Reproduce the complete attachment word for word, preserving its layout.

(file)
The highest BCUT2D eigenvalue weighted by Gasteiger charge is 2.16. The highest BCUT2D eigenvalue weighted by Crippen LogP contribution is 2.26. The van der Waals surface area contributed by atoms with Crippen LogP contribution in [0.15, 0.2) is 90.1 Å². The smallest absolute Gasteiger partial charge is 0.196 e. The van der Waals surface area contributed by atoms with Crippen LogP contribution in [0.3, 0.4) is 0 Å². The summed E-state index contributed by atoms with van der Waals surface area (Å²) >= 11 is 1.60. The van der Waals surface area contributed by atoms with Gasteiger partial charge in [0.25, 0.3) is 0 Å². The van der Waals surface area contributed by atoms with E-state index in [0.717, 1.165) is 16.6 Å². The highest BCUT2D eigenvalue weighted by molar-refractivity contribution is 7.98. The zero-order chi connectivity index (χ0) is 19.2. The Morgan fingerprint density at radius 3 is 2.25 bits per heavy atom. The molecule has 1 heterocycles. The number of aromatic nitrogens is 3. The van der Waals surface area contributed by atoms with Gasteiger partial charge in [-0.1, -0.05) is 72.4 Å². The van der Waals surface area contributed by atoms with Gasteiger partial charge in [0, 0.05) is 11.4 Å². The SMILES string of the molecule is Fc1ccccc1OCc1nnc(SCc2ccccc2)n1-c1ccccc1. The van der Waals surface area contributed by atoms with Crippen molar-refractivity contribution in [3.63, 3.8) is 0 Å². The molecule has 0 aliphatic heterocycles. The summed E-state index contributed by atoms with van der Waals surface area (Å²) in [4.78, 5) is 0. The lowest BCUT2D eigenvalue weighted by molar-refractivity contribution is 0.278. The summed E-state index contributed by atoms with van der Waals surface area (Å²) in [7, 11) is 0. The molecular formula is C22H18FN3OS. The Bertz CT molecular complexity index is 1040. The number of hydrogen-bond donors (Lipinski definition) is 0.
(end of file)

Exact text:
The highest BCUT2D eigenvalue weighted by Gasteiger charge is 2.16. The highest BCUT2D eigenvalue weighted by Crippen LogP contribution is 2.26. The van der Waals surface area contributed by atoms with Crippen LogP contribution in [0.15, 0.2) is 90.1 Å². The smallest absolute Gasteiger partial charge is 0.196 e. The van der Waals surface area contributed by atoms with Crippen LogP contribution in [0.3, 0.4) is 0 Å². The summed E-state index contributed by atoms with van der Waals surface area (Å²) >= 11 is 1.60. The van der Waals surface area contributed by atoms with Gasteiger partial charge in [0.25, 0.3) is 0 Å². The van der Waals surface area contributed by atoms with E-state index in [0.717, 1.165) is 16.6 Å². The highest BCUT2D eigenvalue weighted by molar-refractivity contribution is 7.98. The zero-order chi connectivity index (χ0) is 19.2. The Morgan fingerprint density at radius 3 is 2.25 bits per heavy atom. The molecule has 1 heterocycles. The number of aromatic nitrogens is 3. The van der Waals surface area contributed by atoms with Gasteiger partial charge in [-0.1, -0.05) is 72.4 Å². The van der Waals surface area contributed by atoms with Gasteiger partial charge in [0, 0.05) is 11.4 Å². The SMILES string of the molecule is Fc1ccccc1OCc1nnc(SCc2ccccc2)n1-c1ccccc1. The van der Waals surface area contributed by atoms with Crippen molar-refractivity contribution in [3.63, 3.8) is 0 Å². The molecule has 0 aliphatic heterocycles. The summed E-state index contributed by atoms with van der Waals surface area (Å²) in [4.78, 5) is 0. The lowest BCUT2D eigenvalue weighted by molar-refractivity contribution is 0.278. The summed E-state index contributed by atoms with van der Waals surface area (Å²) in [7, 11) is 0. The molecular formula is C22H18FN3OS. The Bertz CT molecular complexity index is 1040. The number of hydrogen-bond donors (Lipinski definition) is 0.